We have a little tradition in our family. When something fun is coming up (usually for the kids for whom counting down days is very fun!) we will talk about how long is almost left. Like, "Your birthday is almost tomorrow," when it is two days till the birthday.
Well, today is a special day, because my book is coming out almost-next-month!!! I have so been looking forward to being able to casually tell people, "Oh yes, my book comes out next month," and as of tomorrow, I can!!!
Today also makes thirty-five days till Wings comes out. Five weeks exactly. Somehow that seems like a lot closer than six weeks. Like, more than seven days. Does that make any sense at all??
And let me tell you about my next five weeks! They are Craaazy!! This week is revisions, revisions, and more revisions. Next week I am going to my mom's house in the hopes that I can actually finish said revisions. While we are there we will have Easter and my daughter's sixth birthday. Then I come home to the rush of finals and putting our current house on the market the week after that. Week four is Kenny's graduation (!!!) from law school complete with a big graduation ceremony and party. The day after we have a big dinner for a bunch of authors here in Utah. And then one week to frantically pack for tour, and I will be in Arizona, signing at Changing Hands Bookstore, the day that Wings comes out. Whew! (And don't even get me started on the wild rush that will be happening the six weeks after that, culminating with, yanno, moving!) So yeah, good times!
So one last post on edits . . . well, probably the last post . . . I guess we'll see.;) I wanted to talk about what actually changes. I think it is every author's nightmare to get that first ed letter that says, "Well, we like your main character, but can she be a guy? Also, we love the plot, but can they be hunting for a legendary lamp instead of trying to survive in the Antarctic? Also, could you please cut about 40,000 words? this book is too long." And then the author can do nothing except yeild to the demand of her editor and basically re-write the entire book.
I've never actually heard of an ed letter that bad. And even big changes (Can you just nix this minor character?) are usually just that; a minor character. (I realize that doesn't make you feel better in the moment.) Most ed letters are not about changing, but enhancing. Consider a black and white picture of a girl standing beside a lamp-post. I think the scenario that a lot of aspiring authors have in their head is an ed letter that goes like this: "We don't like the lampost, can it be a tree instead? And that dress, it's awful. Can she be wearing overalls? And her hair is so short, please make it long." When really, most ed letter go like this: "We love the girl, but she is black and white. Can we put her in color? How about some vines on that lampost? With purple flowers maybe? Or red? What do you think? And the background is just a grey slate, what do you think about putting in scenery? A lush meadow. Perhaps a sharp city-scape! You can do whatever background you want, but we need a vibrant background! And you might consider airbrushing her clothing just a bit so you can't see the mud on the hem or that tear in her sleeve."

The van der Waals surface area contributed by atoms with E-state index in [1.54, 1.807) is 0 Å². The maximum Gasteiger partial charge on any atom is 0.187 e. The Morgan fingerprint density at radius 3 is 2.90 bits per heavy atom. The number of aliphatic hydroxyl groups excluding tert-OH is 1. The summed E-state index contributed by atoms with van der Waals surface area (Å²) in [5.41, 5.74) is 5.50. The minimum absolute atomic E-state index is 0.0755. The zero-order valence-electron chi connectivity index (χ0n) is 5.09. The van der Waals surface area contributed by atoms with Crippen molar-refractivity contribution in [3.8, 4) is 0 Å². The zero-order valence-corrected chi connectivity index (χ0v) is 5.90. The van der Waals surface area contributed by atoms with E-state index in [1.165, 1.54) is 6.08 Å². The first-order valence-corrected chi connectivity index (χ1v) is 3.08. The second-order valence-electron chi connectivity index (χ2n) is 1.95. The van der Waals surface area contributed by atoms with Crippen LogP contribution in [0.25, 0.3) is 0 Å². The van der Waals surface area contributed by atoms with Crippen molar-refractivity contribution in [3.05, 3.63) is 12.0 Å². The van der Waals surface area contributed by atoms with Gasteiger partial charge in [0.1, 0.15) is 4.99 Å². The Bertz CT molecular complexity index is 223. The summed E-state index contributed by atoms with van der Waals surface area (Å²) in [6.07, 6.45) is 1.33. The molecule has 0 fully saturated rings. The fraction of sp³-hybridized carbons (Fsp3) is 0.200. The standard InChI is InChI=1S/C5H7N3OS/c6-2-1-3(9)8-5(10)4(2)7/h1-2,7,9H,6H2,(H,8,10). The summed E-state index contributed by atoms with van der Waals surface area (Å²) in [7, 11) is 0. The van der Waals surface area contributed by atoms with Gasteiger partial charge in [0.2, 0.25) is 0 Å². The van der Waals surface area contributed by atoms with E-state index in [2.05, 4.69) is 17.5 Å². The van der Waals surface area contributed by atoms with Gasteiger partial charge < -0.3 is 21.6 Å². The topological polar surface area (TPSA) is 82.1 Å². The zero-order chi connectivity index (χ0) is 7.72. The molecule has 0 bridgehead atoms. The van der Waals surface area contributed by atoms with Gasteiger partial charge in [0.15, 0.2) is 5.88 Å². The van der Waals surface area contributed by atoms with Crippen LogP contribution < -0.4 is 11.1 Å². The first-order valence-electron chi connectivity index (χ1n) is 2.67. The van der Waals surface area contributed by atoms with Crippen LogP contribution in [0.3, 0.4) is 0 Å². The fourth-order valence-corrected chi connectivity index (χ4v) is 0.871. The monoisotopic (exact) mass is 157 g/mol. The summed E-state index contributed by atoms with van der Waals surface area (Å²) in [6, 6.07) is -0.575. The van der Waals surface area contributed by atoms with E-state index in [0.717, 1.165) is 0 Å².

Do you see the difference?
When an editor buys a novel, they see the girl and the lampost. If they are going to buy it, they need to love the girl and the lampost. The editor will almost never ask you to change the girl, or the lampost. (Please tell me you are still following my metaphor here!) It's not about changing the girl and the lampost; it's about enhancing them so that everyone can see in the photo, what your editor saw.
Let's go to my edits specifically. Now first off, I am a minimalist. When I first started writing I wrote a huge fantasy tome (it seems like everyone has to do that once and get it out of your system . . . unless you are Brandon Sanderson, and then you get paid to do it.:)) When I realized that no one was going to look at it the size that it was, I sat down with my shears and cut 60,000 words.
And it was painful. Excruciatingly so. By the end I wanted to cut the last 20 pages just so I could be done!!;)
But it made me a minimalist writer. My ed letters always ask me to add. Always. And I'm okay with that.
So here were the big things I was asked to do in my ed letter:
-Add at the beginning (I have a series of events that, although they are important to the plot, can be lengthened or shortened without affecting the plot. Tara wanted more . . . I hope forty extra pages was her idea of more . . . .)
-Add a few more hints to the mystery. I am good at being subtle. So good, in fact, that nobody notices.:D Note to self, be a little less subtle.
-Work on my pacing. I always have to do this. I'm not good at pacing. It is something I work very hard at. Usually several times.:D
-Focus more on interesting elements instead of mentioning them and then letting them fall to the side. I have to remember that I have been living in this world for two years; so the things that are no longer that interesting to me, are still interesting to the reader.
-Enhance, enhance, enhace. Make characters more fun/hawt/compassionate/smart/etc. Give the scenes more mystery/tension/romance/etc. Just make everything in color, instead of black and white.
And that is basically my ed letter minus spoilers.
It's not about change, it's about bringing out what's already there. So really, don't be scared of the ed letter. It is a TON of work, yes--and feel free to be afraid of that!--but as far as actual "change" goes, if your editor didn't love the girl and the lampost, she wouldn't have bought the book in the first place.
How's that for a full-circle metaphor?;)